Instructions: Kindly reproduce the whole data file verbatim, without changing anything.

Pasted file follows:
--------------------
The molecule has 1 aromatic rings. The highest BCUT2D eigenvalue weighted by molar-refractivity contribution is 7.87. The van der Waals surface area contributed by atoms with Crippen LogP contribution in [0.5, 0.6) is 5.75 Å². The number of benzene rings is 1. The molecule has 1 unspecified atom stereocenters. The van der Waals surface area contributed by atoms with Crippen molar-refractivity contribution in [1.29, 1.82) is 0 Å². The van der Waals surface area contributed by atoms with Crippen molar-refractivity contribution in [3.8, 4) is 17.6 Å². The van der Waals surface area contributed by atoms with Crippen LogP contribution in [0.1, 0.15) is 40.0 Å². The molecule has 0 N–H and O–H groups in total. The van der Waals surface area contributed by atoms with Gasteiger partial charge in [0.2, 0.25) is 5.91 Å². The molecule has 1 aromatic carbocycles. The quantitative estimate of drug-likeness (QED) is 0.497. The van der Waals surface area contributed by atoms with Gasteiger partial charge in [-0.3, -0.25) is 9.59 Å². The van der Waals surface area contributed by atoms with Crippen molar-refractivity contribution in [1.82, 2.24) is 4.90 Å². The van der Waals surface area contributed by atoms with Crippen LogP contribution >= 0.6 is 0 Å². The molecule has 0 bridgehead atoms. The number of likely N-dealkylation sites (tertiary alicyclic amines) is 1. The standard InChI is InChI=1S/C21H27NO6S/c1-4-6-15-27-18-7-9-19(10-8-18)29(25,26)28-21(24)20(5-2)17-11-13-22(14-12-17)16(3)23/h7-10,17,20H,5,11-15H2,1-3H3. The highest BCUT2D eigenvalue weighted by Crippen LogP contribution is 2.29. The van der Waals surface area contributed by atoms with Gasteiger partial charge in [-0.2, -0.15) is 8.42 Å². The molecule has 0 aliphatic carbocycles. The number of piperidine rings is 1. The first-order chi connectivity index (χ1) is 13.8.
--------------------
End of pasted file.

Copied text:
The molecule has 1 aromatic rings. The highest BCUT2D eigenvalue weighted by molar-refractivity contribution is 7.87. The van der Waals surface area contributed by atoms with Crippen LogP contribution in [0.5, 0.6) is 5.75 Å². The number of benzene rings is 1. The molecule has 1 unspecified atom stereocenters. The van der Waals surface area contributed by atoms with Crippen molar-refractivity contribution in [1.29, 1.82) is 0 Å². The van der Waals surface area contributed by atoms with Crippen molar-refractivity contribution in [3.8, 4) is 17.6 Å². The van der Waals surface area contributed by atoms with Crippen LogP contribution in [0.1, 0.15) is 40.0 Å². The molecule has 0 N–H and O–H groups in total. The van der Waals surface area contributed by atoms with Gasteiger partial charge in [0.2, 0.25) is 5.91 Å². The molecule has 1 aromatic carbocycles. The quantitative estimate of drug-likeness (QED) is 0.497. The van der Waals surface area contributed by atoms with Gasteiger partial charge in [-0.3, -0.25) is 9.59 Å². The van der Waals surface area contributed by atoms with Crippen molar-refractivity contribution in [1.82, 2.24) is 4.90 Å². The van der Waals surface area contributed by atoms with Crippen LogP contribution >= 0.6 is 0 Å². The molecule has 0 bridgehead atoms. The number of likely N-dealkylation sites (tertiary alicyclic amines) is 1. The standard InChI is InChI=1S/C21H27NO6S/c1-4-6-15-27-18-7-9-19(10-8-18)29(25,26)28-21(24)20(5-2)17-11-13-22(14-12-17)16(3)23/h7-10,17,20H,5,11-15H2,1-3H3. The highest BCUT2D eigenvalue weighted by Crippen LogP contribution is 2.29. The van der Waals surface area contributed by atoms with Gasteiger partial charge in [-0.2, -0.15) is 8.42 Å². The molecule has 0 aliphatic carbocycles. The number of piperidine rings is 1. The first-order chi connectivity index (χ1) is 13.8.